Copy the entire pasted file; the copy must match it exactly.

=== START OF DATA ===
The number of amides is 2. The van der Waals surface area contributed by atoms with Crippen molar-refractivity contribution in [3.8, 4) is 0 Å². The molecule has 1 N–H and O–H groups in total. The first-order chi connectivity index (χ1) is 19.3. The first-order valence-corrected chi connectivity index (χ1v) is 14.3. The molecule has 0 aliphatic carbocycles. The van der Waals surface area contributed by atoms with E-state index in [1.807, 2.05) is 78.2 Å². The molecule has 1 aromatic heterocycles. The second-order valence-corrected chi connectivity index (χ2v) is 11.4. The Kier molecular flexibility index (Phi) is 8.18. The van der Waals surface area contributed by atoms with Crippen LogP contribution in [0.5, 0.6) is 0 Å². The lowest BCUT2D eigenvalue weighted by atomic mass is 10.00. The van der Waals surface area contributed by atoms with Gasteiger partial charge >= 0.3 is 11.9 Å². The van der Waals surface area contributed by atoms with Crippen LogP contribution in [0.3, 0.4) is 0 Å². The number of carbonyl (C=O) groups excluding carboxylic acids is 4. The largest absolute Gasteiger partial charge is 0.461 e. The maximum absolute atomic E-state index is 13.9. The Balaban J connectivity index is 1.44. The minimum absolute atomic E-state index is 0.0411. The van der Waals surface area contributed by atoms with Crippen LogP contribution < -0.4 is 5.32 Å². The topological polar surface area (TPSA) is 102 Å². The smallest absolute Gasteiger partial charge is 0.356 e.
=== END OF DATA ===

The number of amides is 2. The van der Waals surface area contributed by atoms with Crippen molar-refractivity contribution in [3.8, 4) is 0 Å². The molecule has 1 N–H and O–H groups in total. The first-order chi connectivity index (χ1) is 19.3. The first-order valence-corrected chi connectivity index (χ1v) is 14.3. The molecule has 0 aliphatic carbocycles. The van der Waals surface area contributed by atoms with E-state index in [1.807, 2.05) is 78.2 Å². The molecule has 1 aromatic heterocycles. The second-order valence-corrected chi connectivity index (χ2v) is 11.4. The Kier molecular flexibility index (Phi) is 8.18. The van der Waals surface area contributed by atoms with Crippen LogP contribution in [0.5, 0.6) is 0 Å². The lowest BCUT2D eigenvalue weighted by atomic mass is 10.00. The van der Waals surface area contributed by atoms with Gasteiger partial charge >= 0.3 is 11.9 Å². The van der Waals surface area contributed by atoms with Crippen LogP contribution in [0.3, 0.4) is 0 Å². The number of carbonyl (C=O) groups excluding carboxylic acids is 4. The largest absolute Gasteiger partial charge is 0.461 e. The maximum absolute atomic E-state index is 13.9. The Balaban J connectivity index is 1.44. The minimum absolute atomic E-state index is 0.0411. The van der Waals surface area contributed by atoms with Crippen LogP contribution < -0.4 is 5.32 Å². The topological polar surface area (TPSA) is 102 Å². The smallest absolute Gasteiger partial charge is 0.356 e.